The other days we do very easy running 8-10km with no-specific-pace – it just has feel very easy. On top of that we have two strength/grip/calistenics sessions. The first one is 1:15-1.45 hours of basic strength training and obstacle specific strength exercises in one session. That’s squats, deadlifts, box jump, hamstring exercises etc. The other session is 30-60 minutes of either grip based training, bouldering or calistenics/gymnastics training. If we feel especially fresh, we throw in some crosstrainer, yoga or another easy activity.
Just like that, we get enough rest between the hard-running sessions and the strength/grip/boulder/calisthenics sessions because we have one day of “rest” between these different sessions.

This may very well not be the ideal structure for every OCR athlete. We are simply trying to accept the fact that we must separate the training modalities as much as possible on this time of the year to have the best effect of the training, but still put in enough work to be an ELITE OCR athlete on every aspect of that. We are guinea pigs on our own plan and we hope to see positive results. The work we do these days is not recommended for everyone. We have spent years building training volume, so we can handle this kind of training without getting injured.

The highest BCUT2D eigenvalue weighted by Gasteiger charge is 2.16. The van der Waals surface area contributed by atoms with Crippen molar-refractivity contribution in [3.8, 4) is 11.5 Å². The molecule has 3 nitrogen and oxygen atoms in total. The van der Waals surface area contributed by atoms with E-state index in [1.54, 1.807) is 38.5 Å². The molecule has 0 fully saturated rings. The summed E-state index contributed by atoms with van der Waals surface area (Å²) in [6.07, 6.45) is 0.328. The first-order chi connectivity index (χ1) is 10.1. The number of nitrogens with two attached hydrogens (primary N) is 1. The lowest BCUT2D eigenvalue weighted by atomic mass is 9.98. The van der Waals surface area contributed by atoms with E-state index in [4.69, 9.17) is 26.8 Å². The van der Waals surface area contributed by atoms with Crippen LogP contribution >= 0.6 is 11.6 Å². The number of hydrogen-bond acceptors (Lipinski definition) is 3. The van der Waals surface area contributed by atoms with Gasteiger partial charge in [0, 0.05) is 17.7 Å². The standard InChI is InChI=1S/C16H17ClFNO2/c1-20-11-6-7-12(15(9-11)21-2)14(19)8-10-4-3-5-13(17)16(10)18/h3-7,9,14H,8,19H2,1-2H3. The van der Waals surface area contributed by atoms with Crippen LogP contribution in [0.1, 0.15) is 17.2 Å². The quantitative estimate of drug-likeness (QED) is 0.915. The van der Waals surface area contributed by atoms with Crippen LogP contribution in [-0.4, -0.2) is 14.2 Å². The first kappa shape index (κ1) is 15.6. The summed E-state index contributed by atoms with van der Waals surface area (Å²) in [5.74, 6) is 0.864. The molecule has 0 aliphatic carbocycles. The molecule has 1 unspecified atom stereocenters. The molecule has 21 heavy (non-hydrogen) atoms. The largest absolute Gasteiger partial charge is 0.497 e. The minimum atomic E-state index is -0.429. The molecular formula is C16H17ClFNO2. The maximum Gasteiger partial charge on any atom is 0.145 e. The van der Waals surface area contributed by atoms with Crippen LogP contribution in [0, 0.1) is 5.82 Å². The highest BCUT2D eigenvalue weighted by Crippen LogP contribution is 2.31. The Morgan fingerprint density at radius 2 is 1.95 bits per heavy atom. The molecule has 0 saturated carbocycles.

Below you can follow the specific workouts done in Flagstaff:

So how do we feel?

All in all, we feel damn great. There’s been plenty of training, but we haven’t been too bombed to miss out on the ‘office work’, which we’ve done every day. We prioritize more time for recovery and sleep, we read books and we evaluate everything we do to get the most out of the experience here. We also appreciate chatting to many of you, who are DM’ing us or commenting on the trip.